Thursday, May 14, 2015

Russian Superstitions

In the Kitchen
  • People who eat off of or lick knives are evil
  • Laying a knife directly on a table/counter is bad luck
  • If you drop a fork or spoon (both grammatically feminine), a woman will come
  • If you drop a knife (grammatically masculine), a man will come  
  • Young unmarried people should not sit at the corner of a table, or run the risk of never getting married!
  • Don't put empty bottles on the table (move them to the floor if you're eating and finish a bottle), or you will invite money problems to the home; some people also avoid keys or loose change
  • If you spill salt, it leads to a huuuge fight (not physical), so you have to throw it over your left shoulder three times (the spilled salt) and laugh
  • Women should never sit on cold surfaces, it will freeze their ovaries  
  • Cold drinks will make you sick (sore throat, cough, sinus infection)
  •  Wind or cool air blowing on a particular spot (e.g., sitting near an open window) will give you muscle or joint pain there
  • You should always wear shoes (тапочки/tapochki) in the house, lest the cold from the floor seeps up in through your bare feet and makes you sick
  • Going outside with wet hair will make you sick, as will anything cold/wet, really
  • Bruises, sprains, and other minor injuries heal more quickly if you paint a checkerboard pattern of iodine on them
  • An upset stomach needs "activated charcoal" (sold in pills, not straight charcoal exactly) 
**Some of those aren't really superstitions, I know, just general cultural practices, but they're interesting! Russian conceptions of illness in general are very different than western conceptions. In the west, germ theory prevails- the only way you get sick is though bacteria and viruses, with perhaps some psychosomatic possibilities thrown in. In Russia, the natural environment is much more strongly at play- particularly air and cold. My favorite method of dealing with this is trying not to get frustrated and just laugh things off, with the small things, it's easier to adopt the mentality that things simply work differently in Russia!

In and Out
  • If you leave the house, and realize you've forgotten something and need to come back (you should really just suck it up and not go back), you have to look in the mirror in the house and smile or laugh, some people even spit over their shoulder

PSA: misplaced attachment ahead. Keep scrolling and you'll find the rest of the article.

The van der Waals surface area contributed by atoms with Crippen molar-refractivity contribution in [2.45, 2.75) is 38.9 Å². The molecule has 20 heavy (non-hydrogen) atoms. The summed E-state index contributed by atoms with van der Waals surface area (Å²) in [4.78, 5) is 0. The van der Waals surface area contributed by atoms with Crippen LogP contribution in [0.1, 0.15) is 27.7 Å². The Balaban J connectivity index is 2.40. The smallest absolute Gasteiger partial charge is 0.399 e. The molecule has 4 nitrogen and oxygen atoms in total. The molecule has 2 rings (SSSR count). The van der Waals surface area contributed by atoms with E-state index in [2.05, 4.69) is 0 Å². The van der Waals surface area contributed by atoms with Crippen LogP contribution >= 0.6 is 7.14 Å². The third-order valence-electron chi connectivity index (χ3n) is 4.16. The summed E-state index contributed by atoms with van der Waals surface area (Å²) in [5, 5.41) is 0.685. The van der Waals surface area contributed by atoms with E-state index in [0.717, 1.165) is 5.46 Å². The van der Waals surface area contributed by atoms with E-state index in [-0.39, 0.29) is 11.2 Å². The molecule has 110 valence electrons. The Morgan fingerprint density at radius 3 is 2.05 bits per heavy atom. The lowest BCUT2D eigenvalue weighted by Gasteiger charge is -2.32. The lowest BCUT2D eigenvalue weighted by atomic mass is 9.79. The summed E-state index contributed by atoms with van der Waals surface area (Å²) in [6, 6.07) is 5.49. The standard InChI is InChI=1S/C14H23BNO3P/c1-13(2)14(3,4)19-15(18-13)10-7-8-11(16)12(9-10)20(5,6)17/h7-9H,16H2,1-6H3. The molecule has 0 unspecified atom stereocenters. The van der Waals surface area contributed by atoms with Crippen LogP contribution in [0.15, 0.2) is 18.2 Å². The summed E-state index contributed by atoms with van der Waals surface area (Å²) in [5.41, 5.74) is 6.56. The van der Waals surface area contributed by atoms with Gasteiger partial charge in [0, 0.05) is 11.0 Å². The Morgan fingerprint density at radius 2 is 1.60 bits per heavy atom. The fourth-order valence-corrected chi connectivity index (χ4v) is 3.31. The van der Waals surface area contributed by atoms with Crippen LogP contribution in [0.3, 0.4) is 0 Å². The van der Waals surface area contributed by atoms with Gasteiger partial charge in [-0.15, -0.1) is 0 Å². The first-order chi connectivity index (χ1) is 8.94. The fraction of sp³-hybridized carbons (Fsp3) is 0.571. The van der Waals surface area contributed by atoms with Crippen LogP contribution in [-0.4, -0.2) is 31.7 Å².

• Handshakes/hugs and other greetings and farewells should never be made over the threshold of a door
  • Things should never be passed from one person to another over the threshold of a door
  • (Note: Traditionally, not just in Russia, thresholds like doorways and bridges are transition points, and they are where the barrier between our world and the spirit world are thinner. This thin space makes people vulnerable to attacks and danger, thus the tradition of carrying a bride over the threshold when the couple enters their new home.
  • Don't put money directly into someone's hand. In stores, there's a little plate for you to put money on, cashiers will generally put the money on the plate even if your hand is outstretched. 
  • It's also a good financial omen to find a spider on your clothes, to have a bird poop on you, or to step in dog poop
  • Some gifts need to be "bought" by the recipient. Certain things are considered bad omens as gifts, particularly scarves, timepieces, and knives. If you insist on giving one of those as a gift, the recipient will probably give you a coin in return, to create the illusion of buying it rather than receiving it as a gift an inviting bad luck.

Other Stuff
  • Never give someone the last piece of anything (gum, candy)- even if you just split the last piece and the other person eats their part first
  • If you notice someone is wearing an article of clothing inside out, it means you'll get into a big fight, so the one who notices should punch the other to preempt another, worse fight 
  • If you wear a hat while driving, you're stupid or crazy and that's probably why you're a bad driver
  • You must sit down for 30 seconds, or a minute or so before someone leaves for a trip
  • Never celebrate a birthday (or any milestone event) before the day, jinxing your continued life; many people also don't celebrate the 40th birthday, as 40 is considered a number of death
  • Never, I mean NEVER wash hands together at the same time under the same stream of water in your sink. You will fight

Have I missed any big ones? Do you have any interesting stories about superstitions in Russia or the former Soviet Union? Let me know!

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